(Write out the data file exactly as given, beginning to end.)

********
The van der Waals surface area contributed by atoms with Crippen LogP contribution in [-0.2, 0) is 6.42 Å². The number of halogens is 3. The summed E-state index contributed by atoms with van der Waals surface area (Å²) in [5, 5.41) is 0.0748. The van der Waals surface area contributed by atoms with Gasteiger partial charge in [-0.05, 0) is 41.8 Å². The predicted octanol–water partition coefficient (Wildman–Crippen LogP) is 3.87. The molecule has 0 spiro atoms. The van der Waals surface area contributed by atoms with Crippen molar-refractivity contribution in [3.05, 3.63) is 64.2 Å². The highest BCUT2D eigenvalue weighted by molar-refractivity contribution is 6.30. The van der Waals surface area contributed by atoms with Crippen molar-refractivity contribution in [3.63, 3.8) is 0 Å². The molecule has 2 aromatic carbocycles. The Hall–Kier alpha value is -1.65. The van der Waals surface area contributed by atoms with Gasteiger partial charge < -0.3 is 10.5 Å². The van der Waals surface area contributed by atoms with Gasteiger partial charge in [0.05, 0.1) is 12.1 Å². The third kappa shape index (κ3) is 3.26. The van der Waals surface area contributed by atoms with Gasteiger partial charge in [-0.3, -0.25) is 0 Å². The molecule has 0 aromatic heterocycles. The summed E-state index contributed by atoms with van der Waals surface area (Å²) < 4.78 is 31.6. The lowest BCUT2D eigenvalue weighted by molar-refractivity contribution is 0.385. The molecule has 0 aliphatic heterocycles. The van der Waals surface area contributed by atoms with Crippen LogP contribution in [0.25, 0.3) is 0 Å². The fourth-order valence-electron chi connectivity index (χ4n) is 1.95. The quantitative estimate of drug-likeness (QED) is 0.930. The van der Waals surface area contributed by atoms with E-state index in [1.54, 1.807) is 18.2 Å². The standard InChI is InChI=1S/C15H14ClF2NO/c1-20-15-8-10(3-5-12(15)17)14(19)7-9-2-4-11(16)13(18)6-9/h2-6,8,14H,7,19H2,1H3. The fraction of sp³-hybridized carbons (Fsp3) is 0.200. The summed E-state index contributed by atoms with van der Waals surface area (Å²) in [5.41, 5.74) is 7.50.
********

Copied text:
The van der Waals surface area contributed by atoms with Crippen LogP contribution in [-0.2, 0) is 6.42 Å². The number of halogens is 3. The summed E-state index contributed by atoms with van der Waals surface area (Å²) in [5, 5.41) is 0.0748. The van der Waals surface area contributed by atoms with Gasteiger partial charge in [-0.05, 0) is 41.8 Å². The predicted octanol–water partition coefficient (Wildman–Crippen LogP) is 3.87. The molecule has 0 spiro atoms. The van der Waals surface area contributed by atoms with Crippen molar-refractivity contribution in [3.05, 3.63) is 64.2 Å². The highest BCUT2D eigenvalue weighted by molar-refractivity contribution is 6.30. The van der Waals surface area contributed by atoms with Crippen molar-refractivity contribution in [3.63, 3.8) is 0 Å². The molecule has 2 aromatic carbocycles. The Hall–Kier alpha value is -1.65. The van der Waals surface area contributed by atoms with Gasteiger partial charge < -0.3 is 10.5 Å². The van der Waals surface area contributed by atoms with Gasteiger partial charge in [0.05, 0.1) is 12.1 Å². The third kappa shape index (κ3) is 3.26. The van der Waals surface area contributed by atoms with Gasteiger partial charge in [-0.3, -0.25) is 0 Å². The molecule has 0 aromatic heterocycles. The summed E-state index contributed by atoms with van der Waals surface area (Å²) < 4.78 is 31.6. The lowest BCUT2D eigenvalue weighted by molar-refractivity contribution is 0.385. The molecule has 0 aliphatic heterocycles. The van der Waals surface area contributed by atoms with Crippen LogP contribution in [0.25, 0.3) is 0 Å². The fourth-order valence-electron chi connectivity index (χ4n) is 1.95. The quantitative estimate of drug-likeness (QED) is 0.930. The van der Waals surface area contributed by atoms with E-state index in [1.54, 1.807) is 18.2 Å². The standard InChI is InChI=1S/C15H14ClF2NO/c1-20-15-8-10(3-5-12(15)17)14(19)7-9-2-4-11(16)13(18)6-9/h2-6,8,14H,7,19H2,1H3. The fraction of sp³-hybridized carbons (Fsp3) is 0.200. The summed E-state index contributed by atoms with van der Waals surface area (Å²) in [5.41, 5.74) is 7.50.